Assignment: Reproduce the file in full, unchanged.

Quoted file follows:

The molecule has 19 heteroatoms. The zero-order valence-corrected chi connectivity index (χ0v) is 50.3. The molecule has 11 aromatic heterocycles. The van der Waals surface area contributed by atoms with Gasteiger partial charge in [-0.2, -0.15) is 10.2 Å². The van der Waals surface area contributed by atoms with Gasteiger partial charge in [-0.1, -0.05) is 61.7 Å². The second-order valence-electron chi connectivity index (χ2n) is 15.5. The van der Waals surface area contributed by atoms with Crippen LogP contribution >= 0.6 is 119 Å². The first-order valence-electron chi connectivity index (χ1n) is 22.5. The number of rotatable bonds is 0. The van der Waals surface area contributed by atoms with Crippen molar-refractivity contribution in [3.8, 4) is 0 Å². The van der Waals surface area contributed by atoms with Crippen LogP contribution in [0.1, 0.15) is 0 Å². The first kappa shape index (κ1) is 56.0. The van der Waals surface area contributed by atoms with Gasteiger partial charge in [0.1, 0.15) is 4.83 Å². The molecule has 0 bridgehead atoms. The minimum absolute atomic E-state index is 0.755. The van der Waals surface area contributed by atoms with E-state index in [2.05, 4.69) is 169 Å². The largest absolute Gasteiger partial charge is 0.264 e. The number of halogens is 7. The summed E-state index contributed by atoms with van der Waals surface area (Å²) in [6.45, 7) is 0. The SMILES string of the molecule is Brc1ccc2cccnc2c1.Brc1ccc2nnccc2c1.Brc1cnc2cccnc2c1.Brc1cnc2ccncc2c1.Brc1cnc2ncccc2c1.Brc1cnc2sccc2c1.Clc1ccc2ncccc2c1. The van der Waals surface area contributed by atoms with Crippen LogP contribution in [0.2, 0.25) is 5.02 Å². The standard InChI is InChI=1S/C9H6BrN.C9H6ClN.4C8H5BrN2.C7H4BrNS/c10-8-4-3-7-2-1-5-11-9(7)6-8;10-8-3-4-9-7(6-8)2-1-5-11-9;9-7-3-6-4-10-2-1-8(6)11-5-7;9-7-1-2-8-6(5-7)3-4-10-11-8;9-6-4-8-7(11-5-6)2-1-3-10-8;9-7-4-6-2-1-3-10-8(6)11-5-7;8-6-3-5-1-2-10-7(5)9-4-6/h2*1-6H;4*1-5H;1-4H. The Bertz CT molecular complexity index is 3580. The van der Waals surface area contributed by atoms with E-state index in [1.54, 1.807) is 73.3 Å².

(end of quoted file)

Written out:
The molecule has 19 heteroatoms. The zero-order valence-corrected chi connectivity index (χ0v) is 50.3. The molecule has 11 aromatic heterocycles. The van der Waals surface area contributed by atoms with Gasteiger partial charge in [-0.2, -0.15) is 10.2 Å². The van der Waals surface area contributed by atoms with Gasteiger partial charge in [-0.1, -0.05) is 61.7 Å². The second-order valence-electron chi connectivity index (χ2n) is 15.5. The van der Waals surface area contributed by atoms with Crippen LogP contribution >= 0.6 is 119 Å². The first-order valence-electron chi connectivity index (χ1n) is 22.5. The number of rotatable bonds is 0. The van der Waals surface area contributed by atoms with Crippen molar-refractivity contribution in [3.8, 4) is 0 Å². The van der Waals surface area contributed by atoms with Crippen LogP contribution in [0.1, 0.15) is 0 Å². The first kappa shape index (κ1) is 56.0. The van der Waals surface area contributed by atoms with Gasteiger partial charge in [0.1, 0.15) is 4.83 Å². The molecule has 0 bridgehead atoms. The minimum absolute atomic E-state index is 0.755. The van der Waals surface area contributed by atoms with E-state index in [2.05, 4.69) is 169 Å². The largest absolute Gasteiger partial charge is 0.264 e. The number of halogens is 7. The summed E-state index contributed by atoms with van der Waals surface area (Å²) in [6.45, 7) is 0. The SMILES string of the molecule is Brc1ccc2cccnc2c1.Brc1ccc2nnccc2c1.Brc1cnc2cccnc2c1.Brc1cnc2ccncc2c1.Brc1cnc2ncccc2c1.Brc1cnc2sccc2c1.Clc1ccc2ncccc2c1. The van der Waals surface area contributed by atoms with Crippen LogP contribution in [0.2, 0.25) is 5.02 Å². The standard InChI is InChI=1S/C9H6BrN.C9H6ClN.4C8H5BrN2.C7H4BrNS/c10-8-4-3-7-2-1-5-11-9(7)6-8;10-8-3-4-9-7(6-8)2-1-5-11-9;9-7-3-6-4-10-2-1-8(6)11-5-7;9-7-1-2-8-6(5-7)3-4-10-11-8;9-6-4-8-7(11-5-6)2-1-3-10-8;9-7-4-6-2-1-3-10-8(6)11-5-7;8-6-3-5-1-2-10-7(5)9-4-6/h2*1-6H;4*1-5H;1-4H. The Bertz CT molecular complexity index is 3580. The van der Waals surface area contributed by atoms with E-state index in [1.54, 1.807) is 73.3 Å².